Managing Conflict in the Workplace

Meeting of Minds

I recently read an article about a survey conducted by an international consulting firm that concluded 85% of workers had experienced conflict on the job. My immediate response was that the other 15% were either in denial or had just been hired. I say this because if you are human, you will experience conflict. There is no getting around it. All conflict boils down to difference--different needs, different expectations, different perceptions, different values. And guess what? Humans are all unique (a.k.a. different). This means conflict is a normal part of the human condition. If we are all different and difference is the source of conflict, we will experience conflict. And, although you probably don’t want to hear this, this experience will occur numerous times over the course of your life (maybe even your day).

Yet, we get the message along the way that conflict is bad and if we experience it something must be wrong with us or the other person. Unfortunately, how most of us try to deal with wrong is to punish, shame, or fix. That makes sense because we were probably punished or shamed as children when a conflict erupted, so we are simply repeating a learned pattern. Or, perhaps, we were told how to correct the situation or someone else imposed a fix. And that may have felt good, at least temporarily, because conflict by its very nature is uncomfortable.

As adults, many of us are frustrated in our efforts to punish, shame, or fix conflict.  It’s hard to effectively punish another adult--most of them don’t believe we have the authority to do so, and even if we do have authority, their need for freedom leads them to rebel against punishment often making the situation worse. Shaming, we all know, is never a good option. And although we can try to unilaterally “fix” the situation, it usually arises again, sometimes bigger than before.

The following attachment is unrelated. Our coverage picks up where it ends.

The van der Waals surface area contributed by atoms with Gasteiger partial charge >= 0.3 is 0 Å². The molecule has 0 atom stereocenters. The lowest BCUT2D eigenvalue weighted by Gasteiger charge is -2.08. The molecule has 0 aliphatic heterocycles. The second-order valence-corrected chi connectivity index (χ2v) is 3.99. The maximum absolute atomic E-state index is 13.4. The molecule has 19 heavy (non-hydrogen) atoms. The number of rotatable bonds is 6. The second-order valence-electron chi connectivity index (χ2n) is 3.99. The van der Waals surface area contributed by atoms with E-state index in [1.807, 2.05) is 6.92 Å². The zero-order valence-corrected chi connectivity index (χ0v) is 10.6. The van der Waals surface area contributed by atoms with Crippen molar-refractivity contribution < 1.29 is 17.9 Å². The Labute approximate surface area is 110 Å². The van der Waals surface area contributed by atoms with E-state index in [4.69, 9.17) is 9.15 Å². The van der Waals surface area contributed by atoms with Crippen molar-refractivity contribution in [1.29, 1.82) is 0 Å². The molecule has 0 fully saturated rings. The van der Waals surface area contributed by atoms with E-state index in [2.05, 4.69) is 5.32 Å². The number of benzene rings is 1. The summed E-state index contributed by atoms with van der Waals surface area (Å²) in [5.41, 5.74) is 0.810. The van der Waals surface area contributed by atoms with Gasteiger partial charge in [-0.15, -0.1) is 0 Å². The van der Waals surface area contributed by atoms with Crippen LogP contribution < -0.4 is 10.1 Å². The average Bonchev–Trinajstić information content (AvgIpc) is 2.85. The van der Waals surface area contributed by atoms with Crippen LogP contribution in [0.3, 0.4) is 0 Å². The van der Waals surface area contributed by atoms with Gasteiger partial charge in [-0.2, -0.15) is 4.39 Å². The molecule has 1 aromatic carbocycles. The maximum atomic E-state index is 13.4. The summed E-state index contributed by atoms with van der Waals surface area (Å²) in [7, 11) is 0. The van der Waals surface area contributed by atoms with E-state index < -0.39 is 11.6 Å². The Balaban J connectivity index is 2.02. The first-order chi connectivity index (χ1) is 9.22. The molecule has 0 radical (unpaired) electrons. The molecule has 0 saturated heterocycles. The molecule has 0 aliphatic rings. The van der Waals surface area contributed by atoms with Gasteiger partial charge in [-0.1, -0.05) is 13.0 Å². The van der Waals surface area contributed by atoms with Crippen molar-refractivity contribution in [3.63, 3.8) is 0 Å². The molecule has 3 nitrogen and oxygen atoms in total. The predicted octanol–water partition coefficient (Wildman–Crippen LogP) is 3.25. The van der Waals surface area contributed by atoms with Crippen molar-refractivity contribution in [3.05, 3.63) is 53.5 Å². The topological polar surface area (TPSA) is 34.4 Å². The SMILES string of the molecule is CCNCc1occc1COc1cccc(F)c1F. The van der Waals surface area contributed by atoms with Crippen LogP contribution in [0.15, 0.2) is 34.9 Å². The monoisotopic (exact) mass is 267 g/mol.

So what can we do? As a good friend once told me, “Don’t just do something, sit there!” It is counter-intuitive, but simply sitting with the person we are in conflict with being an empathetic, listening presence has the highest likelihood of improving the situation. Understanding the other person is the first step and we can only do that if we are willing to be vulnerable enough to let down our defenses and listen deeply. Listen not only to what they are saying, the content (which is really hard, because we’ll want to judge it as right or, more likely, wrong), but for what they are feeling (empathy--feeling with). Believe it or not, this is often enough. Many people just want to be heard and understood and very few people take the time to do that.

If, after you’ve heard the other person and they affirm that you really, really get them, you want to share what you feel and need, go for it! You’ve established the conditions to make problem-solving together much more likely.

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